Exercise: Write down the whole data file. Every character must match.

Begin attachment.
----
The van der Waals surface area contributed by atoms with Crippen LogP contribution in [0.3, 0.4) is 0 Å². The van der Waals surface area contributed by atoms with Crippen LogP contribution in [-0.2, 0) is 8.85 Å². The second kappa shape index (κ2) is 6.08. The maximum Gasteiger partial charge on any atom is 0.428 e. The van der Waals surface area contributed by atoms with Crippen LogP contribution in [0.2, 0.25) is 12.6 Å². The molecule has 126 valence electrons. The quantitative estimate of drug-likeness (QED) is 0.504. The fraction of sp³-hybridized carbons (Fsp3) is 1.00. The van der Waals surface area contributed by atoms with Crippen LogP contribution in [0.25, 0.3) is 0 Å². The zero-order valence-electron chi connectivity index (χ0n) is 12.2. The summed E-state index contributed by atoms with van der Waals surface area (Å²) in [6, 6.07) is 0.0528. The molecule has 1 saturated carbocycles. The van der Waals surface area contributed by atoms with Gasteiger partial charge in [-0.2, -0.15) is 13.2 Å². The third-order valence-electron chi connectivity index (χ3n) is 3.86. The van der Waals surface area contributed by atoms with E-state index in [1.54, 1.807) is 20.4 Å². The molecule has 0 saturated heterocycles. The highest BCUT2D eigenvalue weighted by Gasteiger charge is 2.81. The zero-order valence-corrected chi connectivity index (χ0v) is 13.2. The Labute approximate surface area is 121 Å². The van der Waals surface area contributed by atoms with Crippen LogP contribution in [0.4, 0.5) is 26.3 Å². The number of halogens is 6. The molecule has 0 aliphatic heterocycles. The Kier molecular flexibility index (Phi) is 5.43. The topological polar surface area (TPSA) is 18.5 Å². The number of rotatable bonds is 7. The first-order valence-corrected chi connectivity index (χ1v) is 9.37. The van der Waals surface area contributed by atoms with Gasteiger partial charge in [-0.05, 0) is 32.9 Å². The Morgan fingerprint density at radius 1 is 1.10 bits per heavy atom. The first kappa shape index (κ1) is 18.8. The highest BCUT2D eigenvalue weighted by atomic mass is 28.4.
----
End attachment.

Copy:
The van der Waals surface area contributed by atoms with Crippen LogP contribution in [0.3, 0.4) is 0 Å². The van der Waals surface area contributed by atoms with Crippen LogP contribution in [-0.2, 0) is 8.85 Å². The second kappa shape index (κ2) is 6.08. The maximum Gasteiger partial charge on any atom is 0.428 e. The van der Waals surface area contributed by atoms with Crippen LogP contribution in [0.2, 0.25) is 12.6 Å². The molecule has 126 valence electrons. The quantitative estimate of drug-likeness (QED) is 0.504. The fraction of sp³-hybridized carbons (Fsp3) is 1.00. The van der Waals surface area contributed by atoms with Crippen LogP contribution in [0.25, 0.3) is 0 Å². The zero-order valence-electron chi connectivity index (χ0n) is 12.2. The summed E-state index contributed by atoms with van der Waals surface area (Å²) in [6, 6.07) is 0.0528. The molecule has 1 saturated carbocycles. The van der Waals surface area contributed by atoms with Gasteiger partial charge in [-0.2, -0.15) is 13.2 Å². The third-order valence-electron chi connectivity index (χ3n) is 3.86. The van der Waals surface area contributed by atoms with E-state index in [1.54, 1.807) is 20.4 Å². The molecule has 0 saturated heterocycles. The highest BCUT2D eigenvalue weighted by Gasteiger charge is 2.81. The zero-order valence-corrected chi connectivity index (χ0v) is 13.2. The Labute approximate surface area is 121 Å². The van der Waals surface area contributed by atoms with Crippen LogP contribution in [0.4, 0.5) is 26.3 Å². The number of halogens is 6. The molecule has 0 aliphatic heterocycles. The Kier molecular flexibility index (Phi) is 5.43. The topological polar surface area (TPSA) is 18.5 Å². The number of rotatable bonds is 7. The first-order valence-corrected chi connectivity index (χ1v) is 9.37. The van der Waals surface area contributed by atoms with Gasteiger partial charge in [-0.05, 0) is 32.9 Å². The Morgan fingerprint density at radius 1 is 1.10 bits per heavy atom. The first kappa shape index (κ1) is 18.8. The highest BCUT2D eigenvalue weighted by atomic mass is 28.4.